Arch. Min. Sci., Vol. 61 (2016), No 1, p. 5968 Electronic version (in color) of this paper is available: http://mining.archives.pl DOI 10.1515/amsc-2016-0005 KRZYSZTOF KOLODZIEJCZYK* SYMULACJA NUMERYCZNA PROCESU SEDYMENTACJI ZAWIESINY WGLOWEJ The article describes the feasibility of numerical simulation of sedimentation process of coal suspension, with high concentration, using the Ansys Fluent package, with the assumption monodisperse grain composition of the disperse phase of the suspension. The analysis contains selection of computational model, determine the parameters for analysis and comparison of the results with laboratory tests. To comparison laboratory measurement and numerical simulation sedimentation test was used. In the analysis was used suspension from the coal purification process. Keywords: coal suspension, sedimentation, numerical simulation of sedimentation, sedimentation test W artykule zamieszczono analiz moliwoci prowadzenia symulacji numerycznych procesu sedymentacji zawiesiny wglowej o wysokim steniu, z wykorzystaniem pakietu Ansys Fluent przy zaloeniu monodyspersyjnego skladu ziarnowego fazy dyspersyjnej zawiesiny. Analiza zawiera dobór modelu obliczeniowego, okrelenie parametrów analizy oraz porównanie uzyskanych wyników z badaniami laboratoryjnymi. Do porównania pomiaru laboratoryjnego oraz symulacja numeryczna wykorzystano test sedymentacyjny. W analizie wykorzystano zawiesin z procesu oczyszczania wgla. Slowa kluczowe: zawiesina wglowa, sedymentacja, symulacja numeryczna sedymentacji, test sedymentacyjny 1. Introduction One of the essential elements in coal mining systems is the process of its enrichment. This involves leaching of pollutants from the coal extracted. During this process, considerable amounts of water up to 1÷1.5 m3/T of processed raw material are used (Blaschke, 2009). The enrichment results in formation of a fine suspension comprising a solid fraction in the form of coal sludge with * AGH UNIVERSITY OF SCIENCE AND TECHNOLOGY, AL. A. MICKIEWICZA 30, 30-059 KRAKOW, POLAND. E-MAIL: Krzysztof.Kolodziejczyk@agh.edu.pl a particle size of a few to tens of micrometers. The solid fraction of the suspension is composed mainly of waste rock and coal. The resulting slurry usually have concentrations up to several tens of kilograms per cubic meter and the density of solids in the range of 2300÷2400 kg/m3. What causes it constitutes a system with poor sedimentation properties. In view of the fact that in industrial plants, in most cases use closed water circuits, this is related to the necessity of carrying out a cleaning process at a high level, such that there is no accumulation of contaminants is still circulating in a closed circuit (Blaschke, 2009). Process release a portion of the solid from the suspension normally is carried out in settling tanks (Kowalski, 2004; Burger & Wendland, 2001; Bandrowski et al., 2001; Bana, 2004a), that is devices using sedimentation process. The intensification of the process of sedimentation, the optimization of the process as well as the construction settlers still an important research topic (Bajcar et al., 2010, 2011; Branny & Swolkien, 2010; Rostami et al., 2011; Goula, 2008; Samaras, 2010; Xanthos, 2011; Malcher & Gzyl-Malcher, 2012; Surowiak & Brozek, 2014; Tryggavason & Zaleski, 2011). Sedimentation is one of the most common processes used in water purification systems. The popularity use of the sedimentation process in practical applications due to a number of factors, may include basic low operating costs of carrying out this process and their relatively simple structure. Extensive use of the sedimentation process in practice has resulted in a number of mathematical and empirical models (Bustos et al., 1999; Tory, 1996; Prosperetti & Tryggvason, 2007; Bandrowski, 2004) describing its course, or the effects of sedimentation devices (Gidaspow, 1994; Lundberg & Halvorsen, 2008). However, in most cases, models describing the sedimentation impossible to measure the concentration distribution in the device by a sedimentation analysis. A very important change in the possibilities to analyze the operation of sedimentation tanks and the process of sedimentation itself has been achieved thanks to numerical methods, the use of which allows one not only to obtain information on the sedimentation rate in the device, but also to model multiphase systems (Goula et al., 2008; Bargiel & Tory, 2004; Kolodziejczyk, 2013). Furthermore, the use of numerical methods to calculate sedimentation allows, besides calculating slurry concentrations in the sedimentation device, to know its changes over time. Modeling of multiphase systems, which includes suspensions, is an issue that is continuously developed (Gicala, 2011; Kolodziejczyk, 2014). Unfortunately, due to a very broad spectrum of factors affecting the sedimentation properties of suspensions, to obtain reliable results of numerical simulations of sedimentation, it is an extremely difficult task. The reasons for this state of affairs should be sought in the level of complexity of the interactions that occur during the process of sedimentation. Depending on the physio-chemical properties of the slurry (eg. concentration, composition, grain size, structure of the dispersion fraction, etc.) (Bana, 2004b) we can acquire different processes for suspensions of similar characteristics. The aim of the work presented in this article is to analyze the feasibility of a numerical simulation of coal slurry sedimentation process using the Ansys Fluent package, assuming a mono-disperse grain composition of the dispersal phase of the suspension. The analysis contains a selection of the computational model, determining the parameters for analysis and a comparison of the results of laboratory tests. The analysis is carried out using a suspension derived directly from the coal purification in the installation of a coal enrichment plant. 2. The parameters used in the analysis of the suspension The material to be analyzed is the suspension sampled from the coal enrichment process at a coal processing plant, which was taken from the feed stream of sediments into sedimentation tanks after the enrichment process. The marked concentration of the suspension sampled from the plant was 45 kg/m3. In contrast, the material density of the disperse phase is determined by means of helium using an analyzer AccuPyc 1340 Pycnometer was 2299.7 kg/m³. Particle size distribution of the disperse phase was also measured for the sampled slurry, which was carried out using a laser diffractometer Mastersizer 2000. The measured parameters of the grain size distribution of the suspension d10 = 1.071 microns, d50 = 5.001 microns, d90 = 40.991 Pm indicate that it is a fine-grained suspension, with 90% of the particles having a diameter of less than 40 microns. Since the measured particle size distribution of the disperse phase had a shape similar to the log-normal distribution, it was assumed that this distribution should be suitable to describe the grain composition. On the basis of the measurement data, parameters of the lognormal distribution were set, which respectively are: m = 2.066 the average value of the natural grain size logarithm, = 1.4945 standard deviation of the natural logarithm of the particle size. On the basis of the average of m = 2.066 log-normal distribution, the grain size was calculated at dm = 7.89 microns and is slightly higher than the d50 obtained from the measurement. 3. Selection of the tool and computational model In order to carry out numerical simulations of coal slurry sedimentation, one needs a selection of tools and a numerical model that one can use for modeling. In the current analysis, it was decided to use the software package ANSYS Fluent as a strong leader in the field of computational capabilities for modeling of multiphase systems. By setting out to model a multiphase system, one must assume a fundamental element to determine which class numerical model will be the most suitable one to carry out simulations of interest. Currently, we can distinguish models belonging to two classes for multiphase systems Euler-Lagrange (DPM) or Euler-Euler modeling. The Discrete Phase Model (DPM) which helps model mulch-phase systems with a granular disperse phase assuming a low concentration of the dispersed phase. DPM models are characterized by the fact that in the continuous phase of the fluid, the movement of each grain of the disperse phase is calculated. In connection with this method of calculating the disperse phase is not possible to model multiphase systems with a high proportion of the disperse phase. The models belonging to the second group (Euler-Euler) are VOF, Mixture and Eulerian. These models analyze the movement of each phase (dispersed and continuous) as a continuous medium. In the calculation area, each of the phases is represented by its volume fraction. Depending on the model, the interactions between the phases are considered differently. Therefore, each model is dedicated to a different group of multi-phase systems or allows to analyze the system in other respects. The main criterion for choosing a model class is the volume fraction of the disperse phase. In the case of the suspension analyzed, the volume fraction of the dispersed phase will be, for the initial concentration, s0z = 45 kg/m3 and the density of the solid part d = 2299.7 kg/m3 was, in accordance with equation (1) d = 0.0195. As the volume of the dispersion fraction is almost 2%, one can classify the sedimentation process which will occur in the suspension as a process of hindered sedimentation (Bandrowski, 2001). s0 (1) An additional criterion that can be used here to calculate the average distance between particles of the disperse phase, which one can determine from the load of suspension particles and density ratio in the phases. The load of suspension with particles is determined according to (2) and is = 0.0459 . d c d c (2) where d -- index of the disperse phase, c -- index of the continuous phase. The ratio of the density of the disperse phase and the continuous phase shall be = 2.2997 (3). d c (3) With regard to the above relations (2) and (3) one can determine the average distance between the particles in suspension from equation (4), which is L /dd = 2.99 (Crow i in., 1998). L dd (4) If the average distance between the particles is greater than 8 then there is confidence that each grain falls freely, independently of the other grains, and the model DPM can be deemed appropriate to describe the motion of the grains. However, in the system where the average distance between particles is less than 8, one should consider one of the VOF models, Mixture or Eulerian (ANSYS® Inc., 2010). Since the VOF model allows modeling multiphase systems where both the continuous phase and the dispersion phases are liquid, it cannot be used for modeling the sedimentation of coal slurry. The criterion for using the Mixture model or Eulerian is the Stokes number defined as the product of the reaction time of the grain and the system, where the particles' response time is calculated from the equation (5) and for grain dm = 7.89 microns is d = 8 * 106 s d d 2 dd c (5) while the response time of the system ts It is calculated based on the dominant flow rate vs as well as the dimension of the characteristic system Ls (usually the way from input to output) according to equation (6). ts Ls vs (6) Finally, the Stokes numbers will be calculated according to (7). St ts (7) The limit value of the Stokes number is 1. For St << 1 we can use any model of the multiphase system, and for the number of St above 1 use the DPM or Eulerian model. In the case of modeling static sedimentation, a system without flow is analyzed, therefore, the dominant component will be movement of particles of the disperse phase, thus making the Eulerian a more appropriate model to describe the process of static sedimentation. Due to the volume fraction of the disperse phase, the DPM model cannot be used. 4. Eulerian model The Eulerian model, used to model multi-phase systems, allow the implementation of the simulation in which there is one main phase (solid) and at least one disperse phase. In this model, there is no limit to the number of dispersion phases beyond the limits of hardware consisting in the availability of memory and computing power. Additional restrictions may be connected with the inability to achieve convergence. The Eulerian model, among all models of multiphase systems, is the one with the greatest demand for computing power and RAM. However, it is a model that offers the widest possibilities when calculating the interaction between the phases. A characteristic feature of this model is that for each phase, a continuity equation and a momentum equation are solved. In this model, it is assumed that the pressure at any point is the same for all phases. Other sizes are calculated individually for each phase. In this model, it is possible to take account of various types of inter-phase interactions as well as calculation of flow by one of the turbulence models for the various phases. Each phase of the Eulerian model is treated as interpenetrating continua, representing a multiphase system, in which each phase has its share of volume described as q.( Anderson and Jackson,1967), where the total volume of shares of the various phases in the whole system is 1 (8) n q q 1 (8) continuity equation for phase q will have the form (9): q q q vq p 1 m pq mqp Sq (9) where: -- the speed of phase q, vq · , m -- flow of mass between two phases, · mpq qp Sq -- the external source of mass. while the momentum equation for q phase will be described in the equation (10): q q vq q q vq vq n q qg (10) R pq p 1 m pq v pq mqp vqp Fq Flift ,q Fvm,q where: q Fq Flift,q Fvm,q Rvm,q -- -- -- -- -- phase q stress tensor, the force of external impacts, lifting force. mass force (inertia) the force of inter-facial interactions dependent on friction, pressure, or cohesive interactions. 5. Laboratory tests of the static sedimentation process One of the methods for assessing the sediment properties of the suspension and the run of the sedimentation process is the study of static sedimentation. Such measurements can be carried out only for the suspension of parts of constant volume fractions above 0.1%. The suspension intended for tests contains about 45 kg of solid mass in one cubic meter (the volume fraction of the solid part at 2% (1)), thus in the course of the sedimentation process will be within the sedimentation held back, allowing the use of a sedimentation test (Kynch, 1952) to the assessment of the results of numerical simulation. In the course of the hindered sedimentation, due to the occurrence of zone sedimentation, zones form in the slurry with different concentrations, in particular, a clear liquid zone is formed and separated by a clear boundary layer of slurry. Test execution of sedimentation of the slurry involves logging the level of the boundary between clean liquid and a first zone of the thickened sludge versus time. On the basis of the sedimentation curve one can determine, for example, sedimentation rate for slurry of a given concentration, the maximum attainable level of compression, as well as the size of the sedimentation tank required to produce clean current and an outflow with a predetermined concentration (Bandrowski, 2001). The laboratory measurement for static sedimentation was realized in a measuring cylinder having an inner diameter of 42 mm and a height of slurry column of 0.93 m. The measuring cylinder was set vertically during the measurement. The measurement was carried out on a crude suspension without additives, and the sedimentation curve obtained during the measurement is shown in the graph (Fig. 1). The sedimentation curve confirmed that this is a suspension with poor sedimentation properties. The inflection point of the sedimentation curve occurs only after about 10 hours of sedimentation. On the basis of the sedimentation curve one can determine the maximum density of the precipitate obtained by means of static sedimentation, which for the test suspension shall be s2 = 276 kg/m3. Fig. 1. Static sedimentation curve laboratory measurement 6. Numerical simulations of static sedimentation Based on the analysis performed, numerical simulations of static sedimentation were made. The simulations were performed by using the Eulerian calculation model on the assumption of a granular disperse phase. In its analysis, the simplification of replacing the poly-disperse grain composition with a mono-disperse suspension system with the accepted grain size equal to the diameter of a boundary grain at dm = 7.89 microns for the test suspension. Numerical simulations were carried out for a cylinder with identical geometrical parameters as in laboratory testing. The cylinder was divided into a grid comprising 27,561 hexahedral elements (Fig. 2). The simulations were conducted as variable over time. The time-dependent analyzes include a very important element which is the selection of an appropriate time step. The research conducted so far shows that in sedimentation systems, the time step should be at the level of 1 s (Kolodziejczyk, 2011, 2012), but for different suspensions this value can vary. In the analysis, several numerical simulations assumed a different time step. The analyzes assumed, respectively, the following time step: 0.5 s, 1.0 s 2 s, 5 s. Since the implemented system used static sedimentation, no flow to all the walls of the geometry were assigned the boundary condition "wall". In the numerical simulation, as an initial condition, a uniform slurry concentration in the entire volume was adopted, established by the volume fraction of the disperse phase. In the run simulations, also a maximum density of the disperse phase amounting to 0.12 was assumed (adopted on the basis of the maximum concentration of sludge s2 = 276 kg /m3). The result of numerical simulations of sedimentation in the form of curves is shown in Figure (3). The cited results show that despite the inclusion of suspension of all interactions in the model, no full compliance in the course of the curve and laboratory simulation was achieved. From the graph we can see that the sedimentation curves for time step 2s and 5s differed significantly from ones from the laboratory measurement. The most consistent sedimentation curve with the laboratory curve is seen at time step of 1s. The sedimentation curve for time step of 0.5 s, despite the initial compliance with the curves from the laboratory tests, finally acquired a too pronounced slant. Fig. 2. The geometry used in the simulations divided into a grid of elements Fig. 3. Juxtaposition of sedimentary curves with laboratory measurements and numerical simulation An important element of the numerical simulation calculations is the time required to calculate the given task. Despite the fact that the model to be analyzed its numerical grid may include small models is the time required to calculate one hour of sedimentation, assuming the time step 1s requires about 60 hours of CPU time, and the time step at 2s, the processor time is approx. 35 hours. 7. Conclusions The analysis was carried out as a simulation of the mono-disperse system. The replacement of the suspension of a poly-disperse particle size distribution by a mono-disperse suspension in the case of hindered sedimentation back may be appropriate to the nature of sedimentation occurring in such a system i.e. zone sedimentation irrespective of the grain size. However, as we see from the result, full compliance of laboratory and simulation measurements was not achieved, therefore one should attempt to perform a simulation for such a system assuming a poly-disperse grain composition of the disperse phase. A major problem in the implementation the numerical calculations using the Eulerian model is the required computation time. For the small model containing less than 30,000 numerical grid elements, the processor's computing time was about 60 times longer than the physical process execution time. The volume of suspension for which the calculation was carried out was about 1.2 dm3. Sedimentation tanks found in real systems have a size of several tens of thousands of times greater than the analyzed system, which in turn can result in considerable difficulties in technical implementation of the numerical simulations of the real-life systems.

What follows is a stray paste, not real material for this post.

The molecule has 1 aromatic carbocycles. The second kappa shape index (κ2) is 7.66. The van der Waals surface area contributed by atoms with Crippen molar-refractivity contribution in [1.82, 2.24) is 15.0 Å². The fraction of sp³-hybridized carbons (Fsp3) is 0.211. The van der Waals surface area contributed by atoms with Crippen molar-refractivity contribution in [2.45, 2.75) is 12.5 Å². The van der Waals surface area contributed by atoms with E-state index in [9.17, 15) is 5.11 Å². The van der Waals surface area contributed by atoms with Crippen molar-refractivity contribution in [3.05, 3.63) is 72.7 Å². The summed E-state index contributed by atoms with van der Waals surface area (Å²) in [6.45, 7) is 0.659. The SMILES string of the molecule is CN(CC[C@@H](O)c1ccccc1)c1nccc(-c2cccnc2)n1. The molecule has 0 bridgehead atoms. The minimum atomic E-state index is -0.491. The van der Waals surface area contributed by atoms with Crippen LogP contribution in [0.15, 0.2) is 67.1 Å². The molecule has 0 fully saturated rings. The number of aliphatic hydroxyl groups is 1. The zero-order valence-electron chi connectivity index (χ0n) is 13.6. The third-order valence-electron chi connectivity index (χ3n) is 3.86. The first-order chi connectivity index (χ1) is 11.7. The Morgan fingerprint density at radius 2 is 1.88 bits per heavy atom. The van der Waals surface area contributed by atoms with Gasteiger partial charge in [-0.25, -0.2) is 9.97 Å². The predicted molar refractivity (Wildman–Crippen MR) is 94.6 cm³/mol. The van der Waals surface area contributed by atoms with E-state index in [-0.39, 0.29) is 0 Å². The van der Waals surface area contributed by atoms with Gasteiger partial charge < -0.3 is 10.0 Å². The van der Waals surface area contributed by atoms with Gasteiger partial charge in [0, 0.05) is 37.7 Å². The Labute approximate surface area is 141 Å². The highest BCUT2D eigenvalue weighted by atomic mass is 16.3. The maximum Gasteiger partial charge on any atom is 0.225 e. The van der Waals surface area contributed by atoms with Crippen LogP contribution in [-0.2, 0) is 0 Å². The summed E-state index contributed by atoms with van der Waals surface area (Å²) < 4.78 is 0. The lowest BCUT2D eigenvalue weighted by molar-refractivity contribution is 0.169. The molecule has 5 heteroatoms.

Archives of Mining Sciences – de Gruyter
Published: Apr 1, 2016